I think we’ve all heard of new managers in the contact centre industry being “thrown in at the deep end” and then left to “sink or swim”. Put yourself in the boots of such a manager– imagine how it feels. Just yesterday you were an advisor, and you understood every aspect of your role. You always provided first-class customer service, helping customers quickly and effectively, meeting all your targets. Now, finally, all your hard work has been recognised: you’ve been promoted!
You’re euphoric at first, naturally. But then you’re handed a team of 15 people to lead– your team– and soon other emotions come to the fore. Self-doubt. Fear. Even a deep dread of failing. You don’t really know what you’re doing, but you’re just expected to “get on with it”.
It’s not a pretty picture, right? Some make it and transform into amazing managers; many don’t and are forever impacted by the experience. So why would the contact centre industry– an industry which is all about people– think this status quo is acceptable?
At Kura, we do things differently. Our vision is to be “unrivalled in developing people”: we want everyone in the business to have the skills and the support that they need to be the best that they can be. I joined Kura over a year ago to help make sure that this vision becomes a reality. We don’t just want to be good– we want to be the best.
When I started in my role as Organisation Development Manager, I had two questions:
- What is it that people at Kura need to succeed, to thrive and to feel supported when they’re promoted?
- What support do existing managers need to grow their capabilities and skillset?
From the outset, it was clear that there was no single answer to either of these questions. People are different: everyone has their own strengths and development areas. What one person might find interesting and helpful, another might find dull and of little value. I knew a blanket approach would never work, so instead I created options.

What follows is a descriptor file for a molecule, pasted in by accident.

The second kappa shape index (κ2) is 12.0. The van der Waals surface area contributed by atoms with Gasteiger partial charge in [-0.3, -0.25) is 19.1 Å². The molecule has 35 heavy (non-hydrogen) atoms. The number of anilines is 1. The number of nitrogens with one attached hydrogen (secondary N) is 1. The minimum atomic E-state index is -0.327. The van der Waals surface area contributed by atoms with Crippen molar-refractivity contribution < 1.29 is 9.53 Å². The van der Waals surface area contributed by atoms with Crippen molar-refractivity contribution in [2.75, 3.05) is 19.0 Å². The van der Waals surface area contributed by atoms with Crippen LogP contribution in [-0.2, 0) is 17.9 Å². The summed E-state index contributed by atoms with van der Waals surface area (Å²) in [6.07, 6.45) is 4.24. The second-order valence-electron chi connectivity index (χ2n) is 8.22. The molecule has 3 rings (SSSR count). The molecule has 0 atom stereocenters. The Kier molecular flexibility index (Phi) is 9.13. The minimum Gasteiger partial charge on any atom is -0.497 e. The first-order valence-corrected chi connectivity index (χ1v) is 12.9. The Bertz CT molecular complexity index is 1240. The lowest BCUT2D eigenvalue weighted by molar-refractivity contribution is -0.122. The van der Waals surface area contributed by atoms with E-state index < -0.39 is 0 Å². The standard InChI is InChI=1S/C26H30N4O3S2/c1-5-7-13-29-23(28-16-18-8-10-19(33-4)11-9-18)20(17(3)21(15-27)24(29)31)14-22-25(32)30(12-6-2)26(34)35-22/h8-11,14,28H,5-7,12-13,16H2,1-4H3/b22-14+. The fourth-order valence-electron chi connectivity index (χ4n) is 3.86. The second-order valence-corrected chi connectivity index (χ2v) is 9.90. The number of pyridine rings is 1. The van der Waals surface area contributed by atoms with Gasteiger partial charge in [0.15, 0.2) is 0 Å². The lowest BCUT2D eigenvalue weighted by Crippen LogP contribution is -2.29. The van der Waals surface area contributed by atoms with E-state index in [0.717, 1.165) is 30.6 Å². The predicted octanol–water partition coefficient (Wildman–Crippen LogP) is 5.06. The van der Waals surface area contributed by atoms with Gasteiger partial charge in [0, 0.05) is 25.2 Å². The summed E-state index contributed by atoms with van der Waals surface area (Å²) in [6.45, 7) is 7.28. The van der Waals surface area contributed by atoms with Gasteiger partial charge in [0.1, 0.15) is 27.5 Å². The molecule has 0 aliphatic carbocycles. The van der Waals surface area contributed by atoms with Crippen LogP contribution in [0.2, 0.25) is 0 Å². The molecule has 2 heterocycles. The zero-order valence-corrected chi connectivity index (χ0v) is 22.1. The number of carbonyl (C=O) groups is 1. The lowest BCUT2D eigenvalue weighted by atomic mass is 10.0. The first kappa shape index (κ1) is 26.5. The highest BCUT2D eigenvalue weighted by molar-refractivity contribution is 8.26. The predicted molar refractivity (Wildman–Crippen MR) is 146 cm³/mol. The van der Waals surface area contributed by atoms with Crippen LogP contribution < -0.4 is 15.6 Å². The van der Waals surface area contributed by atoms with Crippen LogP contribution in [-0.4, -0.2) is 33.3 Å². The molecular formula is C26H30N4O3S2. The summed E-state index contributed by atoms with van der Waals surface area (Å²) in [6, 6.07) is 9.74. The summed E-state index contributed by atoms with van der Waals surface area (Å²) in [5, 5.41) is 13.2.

Last June I launched our Management Fundamentals programme, a range of courses targeted at all levels of capability, from newly promoted managers to our most experienced and tenured leaders. No workshops were mandatory. Instead I simply encouraged managers to sign up for courses that they liked the sound of– and they did!
In fact, the demand has been so great that the Organisational Development team has now grown to include two additional Business Partners and our Logistics Coordinator, Jacyln. The courses have already reached over 200 managers across Kura’s sites in Glasgow, Liverpool and Forres.
We’ve delivered sessions on coaching, leadership, communication, time management, personal development, performance management, objective setting, 1-2-1s and effective team briefings. We’re also now preparing to expand our original programme with new courses on presentation skills, negotiation, relationship management and problem solving.
Encouraging self-development is also a big focus for us. We often learn by teaching, and I receive regular stories and updates from managers who have shared the theories, concepts and models they’ve explored with their own teams, often delving deeper through additional reading and research. Passing these concepts on during team huddles and meetings really does demonstrate a cultural desire for continuous improvement.
On top of all this, I felt it was really important that we start formally training our rising stars before they become managers. This idea gave birth to our Future Managers programme, a separate suite of courses for people in the business who have been earmarked for promotion.
When we say that our vision is to be “unrivalled in developing people”, we’re being completely serious. Managers elsewhere in the contact centre industry may be left to “sink or swim”, but that isn’t how things work at Kura. We know that although everyone is different, everyone can succeed. That’s why it doesn’t matter whether our people swim, sail or surf to success; what matters is that we give them the support that they need at every stage of their journey.